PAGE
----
Even our own brethren, who agree with us in nearly every particular, reduce the modern return to an ill fated and reckless Jewish preoccupation with the Land. Some ascribe the modern miracle to ancient “Zionists ambitions” that have no meaning except to incur the wrath of God against. They hasten to point out that even some rabbis take this view. It is assumed that any judgment that comes to the Jew, comes most especially because he is in a land where he shouldn’t be, so that judgment for returning to the Land before the Messiah comes is all the more deserved.

I know deeply in my spirit this is a very wrong way to look at the situation. Certainly, the Jew has no claim on God apart from Christ, and who of us don’t “deserve” the fruits of our sin? But God has brought Israel back, not only for judgment and severity, but also for mercy. He has also brought them back to the Land to deal with the pride of the nations in their natural contempt for His covenant election. God’s name, as distinctly the “God of Israel,” signifies the God that elects, and that has always been a primary bone of contention with the principalities and powers, as it is with the flesh.

No, although many dreams combined with unspeakable horror to inspire and constrain a mass return, the existence of Israel is no mere human result. God was in it all. Although the present return is in unbelief, as foretold, it is no less by the hand of God. Certainly, not in the sense that His hand will be supernaturally raised in their final and permanent return after the tribulation, but I believe we would be wrong not to see the measure of ‘probationary’ mercy that was granted in their return.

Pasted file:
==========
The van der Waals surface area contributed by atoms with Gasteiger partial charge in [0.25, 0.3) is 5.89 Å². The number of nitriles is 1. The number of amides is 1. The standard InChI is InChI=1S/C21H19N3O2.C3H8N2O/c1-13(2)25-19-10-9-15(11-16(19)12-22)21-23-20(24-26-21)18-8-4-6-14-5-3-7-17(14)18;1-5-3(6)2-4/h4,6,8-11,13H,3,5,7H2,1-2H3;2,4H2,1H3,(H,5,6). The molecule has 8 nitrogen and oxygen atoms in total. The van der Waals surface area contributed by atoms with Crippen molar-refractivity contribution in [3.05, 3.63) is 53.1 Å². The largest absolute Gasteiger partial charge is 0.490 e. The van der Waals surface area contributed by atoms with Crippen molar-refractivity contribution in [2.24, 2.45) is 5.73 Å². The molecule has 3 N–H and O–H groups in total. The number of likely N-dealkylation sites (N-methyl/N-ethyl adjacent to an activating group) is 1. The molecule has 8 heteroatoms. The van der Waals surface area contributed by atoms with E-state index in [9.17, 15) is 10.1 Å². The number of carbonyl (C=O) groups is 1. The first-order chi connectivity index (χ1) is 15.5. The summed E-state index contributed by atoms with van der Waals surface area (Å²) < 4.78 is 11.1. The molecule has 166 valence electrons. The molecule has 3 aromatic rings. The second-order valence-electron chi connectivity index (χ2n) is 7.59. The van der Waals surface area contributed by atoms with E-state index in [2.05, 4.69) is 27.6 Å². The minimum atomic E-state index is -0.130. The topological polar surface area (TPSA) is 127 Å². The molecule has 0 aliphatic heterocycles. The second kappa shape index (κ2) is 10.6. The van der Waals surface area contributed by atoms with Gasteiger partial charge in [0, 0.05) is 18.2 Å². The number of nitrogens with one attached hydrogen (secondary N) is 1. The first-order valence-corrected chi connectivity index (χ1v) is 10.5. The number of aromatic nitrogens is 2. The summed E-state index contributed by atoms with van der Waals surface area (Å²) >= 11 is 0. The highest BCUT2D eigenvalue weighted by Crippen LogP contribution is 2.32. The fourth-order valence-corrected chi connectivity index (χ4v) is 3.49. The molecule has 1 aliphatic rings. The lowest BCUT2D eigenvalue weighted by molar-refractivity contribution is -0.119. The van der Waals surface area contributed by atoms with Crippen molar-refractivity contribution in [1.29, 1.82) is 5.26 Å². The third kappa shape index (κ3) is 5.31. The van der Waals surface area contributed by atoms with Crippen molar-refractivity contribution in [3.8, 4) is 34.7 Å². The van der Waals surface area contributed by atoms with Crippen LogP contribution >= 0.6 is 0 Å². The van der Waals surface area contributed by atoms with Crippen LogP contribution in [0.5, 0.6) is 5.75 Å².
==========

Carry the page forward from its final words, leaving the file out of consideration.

This explains such a passage as Ezek 39:26, which shows that this probationary return provided a further test that was failed in order to drive home the point that Israel will not be able to conform to God’s righteousness until the time appointed. A measure of security in the Land after the long exile actually magnifies the offense, because Israel did not use the occasion to repent and fully turn to God. Rather, their sins only increased in the time they dwelt safely. This is the strength of the prophet’s indictment against them.

Final and secure possession of the Land, of course, remains in constant jeopardy until the issue of righteousness is forever settled. That is the Jewish side of the contention. So we can respect that this is a closely nuanced issue. We are searching out a mystery of divine strategy against principalities and powers, and such that is calculated to expose the thoughts of many hearts. But these particular scriptures, together with others that are equally ignored, leave no doubt that even an unbelieving Israel is yet regarded as “off limits” where God’s contention with the nations is concerned. In the sense of beloved and set apart, they are holy even BEFORE they are holy. Jacob is loved, even BEFORE he is Israel.